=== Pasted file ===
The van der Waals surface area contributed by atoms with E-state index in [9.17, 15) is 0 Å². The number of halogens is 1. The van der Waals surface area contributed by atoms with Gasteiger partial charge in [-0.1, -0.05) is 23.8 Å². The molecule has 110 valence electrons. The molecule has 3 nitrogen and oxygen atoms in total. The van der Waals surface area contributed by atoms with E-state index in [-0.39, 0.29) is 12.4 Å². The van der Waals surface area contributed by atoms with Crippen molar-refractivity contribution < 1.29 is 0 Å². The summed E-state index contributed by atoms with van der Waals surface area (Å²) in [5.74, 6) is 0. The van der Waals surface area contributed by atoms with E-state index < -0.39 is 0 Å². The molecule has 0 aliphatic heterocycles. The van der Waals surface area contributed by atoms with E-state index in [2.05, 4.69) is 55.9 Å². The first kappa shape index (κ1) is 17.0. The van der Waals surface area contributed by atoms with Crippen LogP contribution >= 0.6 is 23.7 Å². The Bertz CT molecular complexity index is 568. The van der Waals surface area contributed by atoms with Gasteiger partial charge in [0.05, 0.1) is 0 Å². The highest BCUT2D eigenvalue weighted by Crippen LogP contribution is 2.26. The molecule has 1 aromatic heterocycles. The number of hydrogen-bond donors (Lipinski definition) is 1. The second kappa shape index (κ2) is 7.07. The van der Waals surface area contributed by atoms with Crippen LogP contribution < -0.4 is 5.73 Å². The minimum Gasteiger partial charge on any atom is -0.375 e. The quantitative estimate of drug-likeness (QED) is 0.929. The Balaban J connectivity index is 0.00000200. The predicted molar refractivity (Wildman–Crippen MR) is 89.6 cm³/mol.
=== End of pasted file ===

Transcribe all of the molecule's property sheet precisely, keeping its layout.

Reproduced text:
The van der Waals surface area contributed by atoms with E-state index in [9.17, 15) is 0 Å². The number of halogens is 1. The van der Waals surface area contributed by atoms with Gasteiger partial charge in [-0.1, -0.05) is 23.8 Å². The molecule has 110 valence electrons. The molecule has 3 nitrogen and oxygen atoms in total. The van der Waals surface area contributed by atoms with E-state index in [-0.39, 0.29) is 12.4 Å². The van der Waals surface area contributed by atoms with Crippen molar-refractivity contribution < 1.29 is 0 Å². The summed E-state index contributed by atoms with van der Waals surface area (Å²) in [5.74, 6) is 0. The van der Waals surface area contributed by atoms with E-state index < -0.39 is 0 Å². The molecule has 0 aliphatic heterocycles. The van der Waals surface area contributed by atoms with E-state index in [2.05, 4.69) is 55.9 Å². The first kappa shape index (κ1) is 17.0. The van der Waals surface area contributed by atoms with Crippen LogP contribution >= 0.6 is 23.7 Å². The Bertz CT molecular complexity index is 568. The van der Waals surface area contributed by atoms with Gasteiger partial charge in [0.05, 0.1) is 0 Å². The highest BCUT2D eigenvalue weighted by Crippen LogP contribution is 2.26. The molecule has 1 aromatic heterocycles. The number of hydrogen-bond donors (Lipinski definition) is 1. The second kappa shape index (κ2) is 7.07. The van der Waals surface area contributed by atoms with Crippen LogP contribution < -0.4 is 5.73 Å². The minimum Gasteiger partial charge on any atom is -0.375 e. The quantitative estimate of drug-likeness (QED) is 0.929. The Balaban J connectivity index is 0.00000200. The predicted molar refractivity (Wildman–Crippen MR) is 89.6 cm³/mol.